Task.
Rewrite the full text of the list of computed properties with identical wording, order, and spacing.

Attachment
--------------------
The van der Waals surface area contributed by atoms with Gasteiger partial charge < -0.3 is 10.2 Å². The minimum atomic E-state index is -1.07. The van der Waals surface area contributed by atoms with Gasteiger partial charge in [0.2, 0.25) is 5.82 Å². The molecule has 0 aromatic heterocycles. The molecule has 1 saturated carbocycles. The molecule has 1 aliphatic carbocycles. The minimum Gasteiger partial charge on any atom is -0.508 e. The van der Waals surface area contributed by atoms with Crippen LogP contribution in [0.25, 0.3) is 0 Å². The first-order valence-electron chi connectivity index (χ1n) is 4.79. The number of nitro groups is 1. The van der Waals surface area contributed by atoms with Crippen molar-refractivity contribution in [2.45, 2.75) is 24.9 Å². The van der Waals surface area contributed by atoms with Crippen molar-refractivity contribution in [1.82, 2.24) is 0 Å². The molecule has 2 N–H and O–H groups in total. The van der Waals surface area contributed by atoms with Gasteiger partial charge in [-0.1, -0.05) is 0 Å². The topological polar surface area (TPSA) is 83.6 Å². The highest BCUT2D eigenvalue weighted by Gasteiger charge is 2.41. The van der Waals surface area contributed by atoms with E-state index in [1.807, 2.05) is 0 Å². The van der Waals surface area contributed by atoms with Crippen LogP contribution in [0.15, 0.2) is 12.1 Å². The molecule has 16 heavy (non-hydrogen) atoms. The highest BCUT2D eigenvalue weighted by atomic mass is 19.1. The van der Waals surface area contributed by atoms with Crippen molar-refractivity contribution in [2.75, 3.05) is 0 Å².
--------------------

The van der Waals surface area contributed by atoms with Gasteiger partial charge < -0.3 is 10.2 Å². The minimum atomic E-state index is -1.07. The van der Waals surface area contributed by atoms with Gasteiger partial charge in [0.2, 0.25) is 5.82 Å². The molecule has 0 aromatic heterocycles. The molecule has 1 saturated carbocycles. The molecule has 1 aliphatic carbocycles. The minimum Gasteiger partial charge on any atom is -0.508 e. The van der Waals surface area contributed by atoms with Crippen LogP contribution in [0.25, 0.3) is 0 Å². The first-order valence-electron chi connectivity index (χ1n) is 4.79. The number of nitro groups is 1. The van der Waals surface area contributed by atoms with Crippen molar-refractivity contribution in [2.45, 2.75) is 24.9 Å². The van der Waals surface area contributed by atoms with Crippen molar-refractivity contribution in [1.82, 2.24) is 0 Å². The molecule has 2 N–H and O–H groups in total. The van der Waals surface area contributed by atoms with Gasteiger partial charge in [-0.1, -0.05) is 0 Å². The topological polar surface area (TPSA) is 83.6 Å². The highest BCUT2D eigenvalue weighted by Gasteiger charge is 2.41. The van der Waals surface area contributed by atoms with E-state index in [1.807, 2.05) is 0 Å². The van der Waals surface area contributed by atoms with Crippen LogP contribution in [0.15, 0.2) is 12.1 Å². The molecule has 16 heavy (non-hydrogen) atoms. The highest BCUT2D eigenvalue weighted by atomic mass is 19.1. The van der Waals surface area contributed by atoms with Crippen molar-refractivity contribution in [2.75, 3.05) is 0 Å².